As I did some weeding among the irises, I mulled over the many memories they have for me.
When I was 10 or 11 my grandmother would have me help her in the garden. One of the jobs she wanted done was trimming the irises when they were finished blooming. She had me cut the leaves into a fan shape.
When I was a student in college, one glorious spring day I volunteered to weed iris beds that lined the sidewalks on campus. “You can leave the violets,” said the professor’s assistant. Fortunately I knew which ones they were. In the fall there was a call for students to rake leaves. It is a joyous thing to be out in the crisp New England autumn air, gathering up the jewels of colour fallen from the trees. The professor remembered me and the next thing I knew, I was hired to work in the greenhouse and in the campus gardens, the best job I ever had. It was not the best paying one but it was such a pleasure to work with growing things. I learned a lot that I use every day, composting, propagation, etc. The irises were in full bloom on graduation day.
My father-in-law was a great cultivator of irises and gave me many of the ones growing in our garden today. A friend from our choir whose wife died gave me some of his collection, in pots left from the funeral flowers, each with a label. The labels have disappeared somehow but the memories of all these people are present in these beautiful flowers.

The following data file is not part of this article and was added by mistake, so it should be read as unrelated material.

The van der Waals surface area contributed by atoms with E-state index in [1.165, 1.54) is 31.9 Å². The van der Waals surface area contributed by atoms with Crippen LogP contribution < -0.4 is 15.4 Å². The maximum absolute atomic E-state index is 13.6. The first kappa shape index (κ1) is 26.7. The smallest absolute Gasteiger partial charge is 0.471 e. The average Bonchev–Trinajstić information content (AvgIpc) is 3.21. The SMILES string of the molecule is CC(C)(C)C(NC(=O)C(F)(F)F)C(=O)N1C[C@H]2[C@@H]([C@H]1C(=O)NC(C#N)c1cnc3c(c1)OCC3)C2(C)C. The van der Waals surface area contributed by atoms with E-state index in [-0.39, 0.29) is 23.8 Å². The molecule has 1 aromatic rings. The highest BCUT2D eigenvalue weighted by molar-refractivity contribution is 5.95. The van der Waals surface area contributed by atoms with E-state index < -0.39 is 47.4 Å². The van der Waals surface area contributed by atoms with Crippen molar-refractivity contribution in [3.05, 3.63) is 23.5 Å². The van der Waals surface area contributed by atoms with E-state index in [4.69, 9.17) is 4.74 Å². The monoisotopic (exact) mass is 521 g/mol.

Here is a photo that has nothing to do with irises; I just want to share the joy I had today when I saw that these chia seeds have sprouted.
Ever the gastronomically curious, I wanted to try using chia seeds. It took me awhile to find some but it did happen.
Inspired by a video by Mimi Kirk I made the following preparation:
½ cup almonds—soaked for about 8 hours, then drained
Chopped, blended, etc. adding water to make 2 cups liquid (an almond milk).
Puréed 3 dates and 1 fresh apricot using just enough of the liquid to do so, then mixed all together.
Added ¼ tsp. cinnamon, ¼ tsp. ginger, a pinch of salt, ⅓ cup chia seeds.
I stirred well several times and then put the preparation in the refrigerator overnight.
The next day:
What do you think? It is definitely no longer a liquid. And now for the taste test:
It was fresh, mild. I could taste the cinnamon somewhat, but not much else. My husband said these seeds must be “extincteurs de goût”. The opposite of mono-sodium glutamate I guess. I see a need for creativity, to find ways of using their properties of gelling a liquid without cooking. It could be a savoury liquid as well as a sweet one.
I am also curious about growing them. The plant flowers since these are its seeds. It is “salvia hispanica”. Salvia is sage. Stay tuned for more adventures.